As businesses increasingly focus on software, DevOps is becoming a crucial practice in both large corporations and startups worldwide. DevOps aims to accelerate the delivery of tech products and services, leading to customer satisfaction and achieving business objectives. The collaboration between development and operations teams across the software development life cycle is the foundation of DevOps. This collaboration has resulted in a new role in engineering teams called the DevOps Engineer. To gain insight into the role's day-to-day tasks, we analyzed job postings for DevOps Engineers from major tech companies like Apple, Tiktok, and Airbnb, among others.
As companies continue to digitize and leverage technology to innovate, DevOps has become an increasingly critical practice. With the rise of cloud computing, containerization, and microservices, the role of a DevOps engineer has evolved to include a range of responsibilities beyond just managing Kubernetes clusters.
One of the primary duties of a DevOps Engineer is to take charge of the technical infrastructure supporting products, services, apps, APIs, and more. This involves designing and implementing staging and production environments that satisfy the performance and reliability needs of the services operating on the infrastructure. To accomplish this task, you will employ automation and "infrastructure as code" methods on a large scale, and you should be proficient in utilizing widely used tools like Terraform and Salt stack. Emily Wood's essay on this subject provides an excellent resource for further reading.
Additionally, you will be responsible for constructing and managing the Continuous Integration/Continuous Deployment (CI/CD) pipeline. CI/CD is a collection of processes that include continuous integration, continuous delivery, and continuous deployment of code. It was created to address the challenges of integrating new code into existing systems, and automation and monitoring are used to solve these issues. The pipeline typically includes stages such as Build, Test, Release, Deploy, and Validation. To stay on top of this task, you will employ popular tools like CircleCI, Semaphore CI, Travis CI, among others. For a more in-depth look at continuous delivery, you can refer to this essay.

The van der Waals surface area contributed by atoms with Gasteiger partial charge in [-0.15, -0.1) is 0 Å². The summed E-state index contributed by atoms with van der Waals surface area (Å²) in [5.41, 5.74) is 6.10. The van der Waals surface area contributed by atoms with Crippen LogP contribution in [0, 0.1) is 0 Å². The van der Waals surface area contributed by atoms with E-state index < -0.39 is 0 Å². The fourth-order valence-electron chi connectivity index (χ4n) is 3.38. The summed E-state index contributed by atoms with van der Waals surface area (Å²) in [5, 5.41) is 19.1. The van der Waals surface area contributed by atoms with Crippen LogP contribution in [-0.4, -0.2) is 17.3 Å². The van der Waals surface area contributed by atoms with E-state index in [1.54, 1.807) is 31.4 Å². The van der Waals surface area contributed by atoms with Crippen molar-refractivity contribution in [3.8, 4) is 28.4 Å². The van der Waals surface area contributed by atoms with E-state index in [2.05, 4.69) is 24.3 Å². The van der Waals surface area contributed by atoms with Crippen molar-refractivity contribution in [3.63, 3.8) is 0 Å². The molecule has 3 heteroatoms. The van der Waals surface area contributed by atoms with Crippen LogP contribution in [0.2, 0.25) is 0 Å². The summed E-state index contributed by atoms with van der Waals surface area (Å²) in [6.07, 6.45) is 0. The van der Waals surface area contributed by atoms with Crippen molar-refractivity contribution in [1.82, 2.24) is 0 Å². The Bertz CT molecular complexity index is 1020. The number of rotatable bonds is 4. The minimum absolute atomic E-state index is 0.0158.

As a member of the DevOps team, you will have the responsibility of ensuring that all tech services are available and reliable. The following tasks are typically associated with this duty:
As a DevOps Engineer, you will be responsible for maintaining the security and compliance of the company's critical data and ensuring the implementation of security best practices in the infrastructure and development process. This responsibility may include conducting security audits and managing user roles on cloud platforms to limit access.
If your company holds certifications such as SOC 2 or ISO 27001, you will be responsible for meeting the requirements to maintain those certifications. Furthermore, your team may need to take the lead in driving privacy, compliance, and security initiatives throughout the organization.
As a DevOps engineer, you may be required to serve as a first responder while on-call, handling any technical issues that arise during your shift and either resolving them or escalating them to the larger team. This may involve conducting incident drills, setting up on-call schedules for teams, and educating them on processes for managing critical incidents.
You may also be involved in creating a post-mortem report after an incident. This typically involves gathering all relevant incident data, evaluating the impact of the error on the system, identifying the root cause, and prioritising the necessary fixes. Traditional post-mortem practices include sharing the first draft internally for peer review and having senior engineers proofread it.
You can use tools like Pagerduty , Opsgenie in conjuction with Pagerly
To ensure that availability objectives and Service Level Agreements (SLAs) are met, DevOps engineers must continuously monitor various components of the technology infrastructure, such as applications, APIs, and other system resources. Depending on the complexity of the requirements, they can choose between using commercially available or open-source tools, or even create their own tools.
To establish a baseline and maintain system health, it's crucial to use the four golden signals of monitoring. These include latency, which refers to the time it takes for the system to respond to and serve a request; traffic, which relates to the demand put on the system; errors, which must be monitored to determine their frequency and severity; and saturation, which indicates the system's capacity and how much traffic it can handle before becoming overwhelmed.
Various monitoring tools, such as Datadog, Prometheus, and Grafana, are widely used. To learn more about metrics, you can refer to the article published by DigitalOcean.
To guarantee that technology systems operate smoothly and securely, numerous tasks need to be fulfilled. A DevOps engineer plays a versatile role by possessing adequate knowledge to manage different aspects of the system and guarantee its optimal performance. In addition to maintaining the system, engineers should continually seek ways to improve it, even when it is functioning at its best.